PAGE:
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Old May 16, 2009, 10:12 PM   #1
.44walker
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1855 Colt Revolving Rifle

Now I know a while back that Dixie carried these for sale made by Palmetto Arms Co in Italy because they were used in 3:10 to Yuma even though the 2 they used for the movie were converted to use 45-70 blanks. Now my question is, does anybody know if ANYONE is importing guns made by Palmetto or if they are even in business anymore. I can't find anything on the Net about the company other than they are located in Brescia, Italy.

Thanks guys.

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Old May 16, 2009, 10:43 PM   #2
Fingers McGee
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Well...........Dixie Gun Works used to sells these. But, I just checked the on line catalog & they're not listed anymore. IIRC they had a price of around $1800.00 on em.
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Old May 17, 2009, 06:17 AM   #3
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they are very nice looking and a great conversation piece, but are actually very dangerous to shoot- to shoot them like a real rifle, your hand must be up forward on the forearm- and if you have a chainfire, a ball coming out of the side cylinders will shoot your hand or fingers off. The same dangers existed with those guns back in the 1800's. Even if you don't have a chainfire, the powder and lead debris from firing a single shot, will fly outward to the sides from cylinder/barrel gap, and will get embedded in your hand and arm. I had my hand next to the side of a BP revolver Colt 1851 when it was fired one time, and was picking blackpowder debris from my hand for the next week- it looked like 75 tiny slivers in my hand.
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Old May 17, 2009, 04:28 PM   #4
.44walker
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Dixie does carry it still. Took me a while. They are listed for $1600.00. Thanks for all your input.

http://www.dixiegunworks.com/product...ducts_id=13618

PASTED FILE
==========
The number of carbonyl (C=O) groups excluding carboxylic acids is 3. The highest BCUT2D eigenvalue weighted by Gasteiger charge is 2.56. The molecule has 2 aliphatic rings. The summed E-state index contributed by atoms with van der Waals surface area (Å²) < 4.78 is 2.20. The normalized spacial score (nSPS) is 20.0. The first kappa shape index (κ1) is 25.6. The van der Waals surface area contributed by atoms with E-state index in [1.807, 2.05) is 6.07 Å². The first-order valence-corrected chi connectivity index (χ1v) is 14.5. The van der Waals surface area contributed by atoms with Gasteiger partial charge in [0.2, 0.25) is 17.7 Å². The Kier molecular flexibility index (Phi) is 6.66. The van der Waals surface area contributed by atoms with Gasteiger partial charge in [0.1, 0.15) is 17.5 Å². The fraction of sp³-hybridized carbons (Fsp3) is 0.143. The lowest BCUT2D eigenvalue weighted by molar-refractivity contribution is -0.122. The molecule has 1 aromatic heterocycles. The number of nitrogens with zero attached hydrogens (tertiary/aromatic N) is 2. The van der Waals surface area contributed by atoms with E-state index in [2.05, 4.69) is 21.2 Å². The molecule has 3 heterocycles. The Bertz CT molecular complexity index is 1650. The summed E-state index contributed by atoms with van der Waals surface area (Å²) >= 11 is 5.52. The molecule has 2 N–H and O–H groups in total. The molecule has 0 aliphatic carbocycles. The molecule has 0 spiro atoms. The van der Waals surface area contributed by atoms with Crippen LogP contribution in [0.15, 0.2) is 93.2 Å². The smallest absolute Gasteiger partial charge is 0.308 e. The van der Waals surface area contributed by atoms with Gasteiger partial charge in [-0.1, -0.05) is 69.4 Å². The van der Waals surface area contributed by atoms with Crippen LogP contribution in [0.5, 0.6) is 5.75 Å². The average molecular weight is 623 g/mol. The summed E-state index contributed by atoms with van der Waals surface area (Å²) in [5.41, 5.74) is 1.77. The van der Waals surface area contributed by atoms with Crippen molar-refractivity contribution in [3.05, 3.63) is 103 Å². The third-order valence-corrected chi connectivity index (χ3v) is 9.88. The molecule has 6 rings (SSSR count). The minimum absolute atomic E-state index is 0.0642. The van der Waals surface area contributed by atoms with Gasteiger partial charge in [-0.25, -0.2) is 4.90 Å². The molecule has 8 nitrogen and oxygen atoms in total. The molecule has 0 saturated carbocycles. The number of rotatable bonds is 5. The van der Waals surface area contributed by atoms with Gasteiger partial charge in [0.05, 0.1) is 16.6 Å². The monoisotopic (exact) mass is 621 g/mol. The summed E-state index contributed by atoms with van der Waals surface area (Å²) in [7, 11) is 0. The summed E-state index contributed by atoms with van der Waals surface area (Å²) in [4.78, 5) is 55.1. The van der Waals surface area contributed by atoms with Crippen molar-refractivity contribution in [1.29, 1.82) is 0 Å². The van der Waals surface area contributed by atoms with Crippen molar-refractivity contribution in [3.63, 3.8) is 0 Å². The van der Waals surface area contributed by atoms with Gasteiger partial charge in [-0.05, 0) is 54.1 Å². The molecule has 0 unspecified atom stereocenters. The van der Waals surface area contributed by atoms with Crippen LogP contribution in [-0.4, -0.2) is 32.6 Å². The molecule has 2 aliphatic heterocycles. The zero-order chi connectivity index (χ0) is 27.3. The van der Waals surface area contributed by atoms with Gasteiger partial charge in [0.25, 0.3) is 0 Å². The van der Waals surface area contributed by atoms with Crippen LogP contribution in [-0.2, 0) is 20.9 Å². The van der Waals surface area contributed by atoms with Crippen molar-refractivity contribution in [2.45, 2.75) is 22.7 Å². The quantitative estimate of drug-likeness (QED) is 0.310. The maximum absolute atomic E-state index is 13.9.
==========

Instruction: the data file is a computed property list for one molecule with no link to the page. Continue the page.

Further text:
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Old May 18, 2009, 12:12 AM   #5
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I was surprised to learn that the Colt 1855 model was originally made in both 10 & 20 gauge as a shotgun, in calibers as diverse as .36 & .56 as a carbine, and in .28 & .31 caliber as a revolving pistol.

And while many might think that the Remington 1858 was the first model to have a top strap,
it would appear that the Colt 1855 designed by Root was first.
That is unless there was another model that pre-dated it that he copied.

Click on the following link for historical background information about Elisha K. Root:

http://www.thehighroad.org/showthrea...highlight=root






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Old May 18, 2009, 12:16 AM   #6
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http://www.michaelsimens.com/Antique...ccessories.asp
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Old May 18, 2009, 12:34 AM   #7
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Old May 18, 2009, 12:35 AM   #8
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continued



http://www.gunsamerica.com/937263598...VING_RIFLE.htm
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Old May 18, 2009, 02:14 PM   #9
Kal52
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Those are some very nice looking rifles, I would love to own one but wow, they are pricey.

Articap, I think I saw that revolver in the last issue of wild west, It was in an old picture of Custer from west point, Im not 100% sure though, it looked pretty small.

Very cool revolver though as well.
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Old May 19, 2009, 08:44 PM   #10
4V50 Gary
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I read some letter from a Berdan Sharp Shooter complaining that someone lost a digit when they placed their hand on the forearm to shoot one of those guns. Even if there was no chain fire, some sharpshooters complained about picking out lead from their wrist or forearm (or face of an adjacent soldier) from the splatter that leaked from the barrel/cylinder gap. I'd never use the forearm, even if it was benchrested.
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